Quip can also import all of your existing Evernote documents and notebooks. However, given that Evernote's text editor and sharing features are more robust than Quip's, I don't see any reason to import your Evernote notes, but the option is there if you want it.
Lastly, you can also import your contacts from your Google, Yahoo, and Outlook.com accounts, as well as from your phone, so that you can share and collaborate with those people. Previously, you could only share documents with contacts already synced with your phone.
Sharing and collaborating
Though Quip's word processing features come up short, its collaboration features really shine. First, you can share any document you create with other Quip users, or send a link to the document to one of your contacts' e-mail addresses or phone numbers via text. Just a heads-up, the app looks at your phone's address book to find people to share with. If you send a document to people who do not have Quip, they will only be able to view it, not edit it -- they'll need to sign up to make changes.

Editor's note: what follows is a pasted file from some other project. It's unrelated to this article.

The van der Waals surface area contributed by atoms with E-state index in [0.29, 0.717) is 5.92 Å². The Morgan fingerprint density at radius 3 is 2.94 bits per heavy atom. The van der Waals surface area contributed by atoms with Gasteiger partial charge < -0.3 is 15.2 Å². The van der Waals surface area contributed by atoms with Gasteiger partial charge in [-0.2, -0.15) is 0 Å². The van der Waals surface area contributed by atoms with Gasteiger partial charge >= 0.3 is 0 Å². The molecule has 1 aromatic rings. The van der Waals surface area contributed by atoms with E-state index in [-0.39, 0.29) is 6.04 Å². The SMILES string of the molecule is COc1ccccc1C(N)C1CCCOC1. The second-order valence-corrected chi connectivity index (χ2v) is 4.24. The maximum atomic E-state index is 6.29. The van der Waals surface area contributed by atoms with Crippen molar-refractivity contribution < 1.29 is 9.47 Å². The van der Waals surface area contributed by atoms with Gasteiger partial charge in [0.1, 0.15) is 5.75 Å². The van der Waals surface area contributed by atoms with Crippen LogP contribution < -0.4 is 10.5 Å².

On the side of each document there's a log of every single edit, including additions and deletions. That's incredibly helpful when multiple people are contributing and you need to keep track of who changed what. Each edit shows up as a scrap of ripped paper. Anything added is shaded green, while any deleted text, images, or tables are highlighted in red. The app also combines multiple edits from the same person into a neat little stack that you can expand to see each change, which helps keep the log organized. Even when you make hundreds of edits, the log still looks orderly and easy to read, which I appreciate.
One very helpful feature shows which contributor is editing a document and where, which lowers the risk that you'll overwrite text that someone just added. If someone is currently typing in a section of the document, that passage has a small box around it, with the person's profile picture on the right.
Collaborators can also leave messages in that log that anyone else who has worked on the document can see. You can text and pictures, and each response has a time stamp and indicates whether you sent the message via tablet, phone, or the Web.
Every time someone adds a message to the log, other contributors will get a notification in the app, on Quip's Web site, and via e-mail. You get similar notifications when someone makes an edit, shares a document with you, or reads your messages. You can turn off notifications in the app, but you'll need to go to Quip's site to turn off the e-mails.
Outside that log, you can also just send a general message (one that's not tied to a specific document) to your contacts from Quip's inbox. It's a simple feature that works well to help you communicate with other collaborators.
How it compares